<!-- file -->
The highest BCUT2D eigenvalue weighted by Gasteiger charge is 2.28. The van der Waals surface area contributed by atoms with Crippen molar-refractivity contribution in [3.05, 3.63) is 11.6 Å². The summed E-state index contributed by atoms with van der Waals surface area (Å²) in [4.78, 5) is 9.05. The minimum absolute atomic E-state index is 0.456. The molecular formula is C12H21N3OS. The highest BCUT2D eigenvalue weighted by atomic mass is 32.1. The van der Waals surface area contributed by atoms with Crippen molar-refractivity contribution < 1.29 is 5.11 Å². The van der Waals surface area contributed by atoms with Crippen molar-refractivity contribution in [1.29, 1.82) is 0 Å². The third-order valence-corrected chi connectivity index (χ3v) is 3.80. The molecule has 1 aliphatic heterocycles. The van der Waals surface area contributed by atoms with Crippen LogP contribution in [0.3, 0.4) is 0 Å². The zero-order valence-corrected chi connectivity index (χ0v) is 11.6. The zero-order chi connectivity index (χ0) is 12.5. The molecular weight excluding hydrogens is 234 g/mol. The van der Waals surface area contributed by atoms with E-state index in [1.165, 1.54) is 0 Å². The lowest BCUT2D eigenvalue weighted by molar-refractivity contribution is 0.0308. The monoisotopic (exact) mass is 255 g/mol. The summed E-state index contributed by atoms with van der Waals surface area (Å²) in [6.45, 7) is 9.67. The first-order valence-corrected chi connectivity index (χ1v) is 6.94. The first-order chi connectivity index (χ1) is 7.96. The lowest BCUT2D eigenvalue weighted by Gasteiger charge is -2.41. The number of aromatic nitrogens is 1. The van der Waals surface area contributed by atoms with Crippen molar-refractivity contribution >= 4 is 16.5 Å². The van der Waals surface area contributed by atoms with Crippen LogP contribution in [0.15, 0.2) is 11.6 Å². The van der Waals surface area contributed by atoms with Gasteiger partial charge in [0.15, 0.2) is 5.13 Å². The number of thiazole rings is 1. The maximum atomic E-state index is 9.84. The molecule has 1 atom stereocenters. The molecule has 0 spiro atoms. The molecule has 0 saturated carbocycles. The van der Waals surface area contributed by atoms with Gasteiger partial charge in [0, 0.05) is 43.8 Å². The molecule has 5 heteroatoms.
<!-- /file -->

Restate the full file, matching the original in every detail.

The highest BCUT2D eigenvalue weighted by Gasteiger charge is 2.28. The van der Waals surface area contributed by atoms with Crippen molar-refractivity contribution in [3.05, 3.63) is 11.6 Å². The summed E-state index contributed by atoms with van der Waals surface area (Å²) in [4.78, 5) is 9.05. The minimum absolute atomic E-state index is 0.456. The molecular formula is C12H21N3OS. The highest BCUT2D eigenvalue weighted by atomic mass is 32.1. The van der Waals surface area contributed by atoms with Crippen molar-refractivity contribution < 1.29 is 5.11 Å². The van der Waals surface area contributed by atoms with Crippen molar-refractivity contribution in [1.29, 1.82) is 0 Å². The third-order valence-corrected chi connectivity index (χ3v) is 3.80. The molecule has 1 aliphatic heterocycles. The van der Waals surface area contributed by atoms with Crippen LogP contribution in [0.3, 0.4) is 0 Å². The zero-order valence-corrected chi connectivity index (χ0v) is 11.6. The zero-order chi connectivity index (χ0) is 12.5. The molecular weight excluding hydrogens is 234 g/mol. The van der Waals surface area contributed by atoms with E-state index in [1.165, 1.54) is 0 Å². The lowest BCUT2D eigenvalue weighted by molar-refractivity contribution is 0.0308. The monoisotopic (exact) mass is 255 g/mol. The summed E-state index contributed by atoms with van der Waals surface area (Å²) in [6.45, 7) is 9.67. The first-order valence-corrected chi connectivity index (χ1v) is 6.94. The first-order chi connectivity index (χ1) is 7.96. The lowest BCUT2D eigenvalue weighted by Gasteiger charge is -2.41. The number of aromatic nitrogens is 1. The van der Waals surface area contributed by atoms with Crippen molar-refractivity contribution >= 4 is 16.5 Å². The van der Waals surface area contributed by atoms with Crippen LogP contribution in [0.15, 0.2) is 11.6 Å². The van der Waals surface area contributed by atoms with Gasteiger partial charge in [0.15, 0.2) is 5.13 Å². The number of thiazole rings is 1. The maximum atomic E-state index is 9.84. The molecule has 1 atom stereocenters. The molecule has 0 spiro atoms. The molecule has 0 saturated carbocycles. The van der Waals surface area contributed by atoms with Gasteiger partial charge in [0, 0.05) is 43.8 Å². The molecule has 5 heteroatoms.